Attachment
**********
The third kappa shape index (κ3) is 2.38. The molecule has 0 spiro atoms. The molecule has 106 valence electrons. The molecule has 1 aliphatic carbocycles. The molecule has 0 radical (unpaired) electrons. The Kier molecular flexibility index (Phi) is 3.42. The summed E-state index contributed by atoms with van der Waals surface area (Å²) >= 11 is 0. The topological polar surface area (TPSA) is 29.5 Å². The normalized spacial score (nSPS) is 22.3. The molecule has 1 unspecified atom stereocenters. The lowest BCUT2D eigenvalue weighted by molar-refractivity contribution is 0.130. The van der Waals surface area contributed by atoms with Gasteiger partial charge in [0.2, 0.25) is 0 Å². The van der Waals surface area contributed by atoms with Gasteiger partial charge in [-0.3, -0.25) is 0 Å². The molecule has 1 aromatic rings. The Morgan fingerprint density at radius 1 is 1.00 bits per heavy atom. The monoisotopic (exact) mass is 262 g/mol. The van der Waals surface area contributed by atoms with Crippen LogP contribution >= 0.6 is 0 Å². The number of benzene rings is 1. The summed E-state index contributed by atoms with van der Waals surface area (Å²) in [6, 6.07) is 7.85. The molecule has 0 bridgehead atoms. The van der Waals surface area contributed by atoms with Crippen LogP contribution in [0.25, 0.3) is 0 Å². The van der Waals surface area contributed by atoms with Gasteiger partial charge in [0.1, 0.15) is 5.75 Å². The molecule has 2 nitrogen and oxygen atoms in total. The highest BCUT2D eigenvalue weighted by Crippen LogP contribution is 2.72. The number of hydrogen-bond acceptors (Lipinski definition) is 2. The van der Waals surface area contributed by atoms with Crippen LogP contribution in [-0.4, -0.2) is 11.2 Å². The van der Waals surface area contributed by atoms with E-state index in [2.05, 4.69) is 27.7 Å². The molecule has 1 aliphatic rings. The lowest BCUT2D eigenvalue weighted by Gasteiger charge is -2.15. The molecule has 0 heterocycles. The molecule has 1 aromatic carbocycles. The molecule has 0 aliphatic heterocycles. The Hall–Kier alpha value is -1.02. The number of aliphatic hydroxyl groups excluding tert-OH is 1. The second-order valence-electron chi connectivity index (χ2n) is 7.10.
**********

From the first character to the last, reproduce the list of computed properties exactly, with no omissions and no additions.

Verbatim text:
The third kappa shape index (κ3) is 2.38. The molecule has 0 spiro atoms. The molecule has 106 valence electrons. The molecule has 1 aliphatic carbocycles. The molecule has 0 radical (unpaired) electrons. The Kier molecular flexibility index (Phi) is 3.42. The summed E-state index contributed by atoms with van der Waals surface area (Å²) >= 11 is 0. The topological polar surface area (TPSA) is 29.5 Å². The normalized spacial score (nSPS) is 22.3. The molecule has 1 unspecified atom stereocenters. The lowest BCUT2D eigenvalue weighted by molar-refractivity contribution is 0.130. The van der Waals surface area contributed by atoms with Gasteiger partial charge in [0.2, 0.25) is 0 Å². The van der Waals surface area contributed by atoms with Gasteiger partial charge in [-0.3, -0.25) is 0 Å². The molecule has 1 aromatic rings. The Morgan fingerprint density at radius 1 is 1.00 bits per heavy atom. The monoisotopic (exact) mass is 262 g/mol. The van der Waals surface area contributed by atoms with Crippen LogP contribution >= 0.6 is 0 Å². The number of benzene rings is 1. The summed E-state index contributed by atoms with van der Waals surface area (Å²) in [6, 6.07) is 7.85. The molecule has 0 bridgehead atoms. The van der Waals surface area contributed by atoms with Crippen LogP contribution in [0.25, 0.3) is 0 Å². The van der Waals surface area contributed by atoms with Gasteiger partial charge in [0.1, 0.15) is 5.75 Å². The molecule has 2 nitrogen and oxygen atoms in total. The highest BCUT2D eigenvalue weighted by Crippen LogP contribution is 2.72. The number of hydrogen-bond acceptors (Lipinski definition) is 2. The van der Waals surface area contributed by atoms with Crippen LogP contribution in [-0.4, -0.2) is 11.2 Å². The van der Waals surface area contributed by atoms with E-state index in [2.05, 4.69) is 27.7 Å². The molecule has 1 aliphatic rings. The lowest BCUT2D eigenvalue weighted by Gasteiger charge is -2.15. The molecule has 0 heterocycles. The molecule has 1 aromatic carbocycles. The molecule has 0 aliphatic heterocycles. The Hall–Kier alpha value is -1.02. The number of aliphatic hydroxyl groups excluding tert-OH is 1. The second-order valence-electron chi connectivity index (χ2n) is 7.10.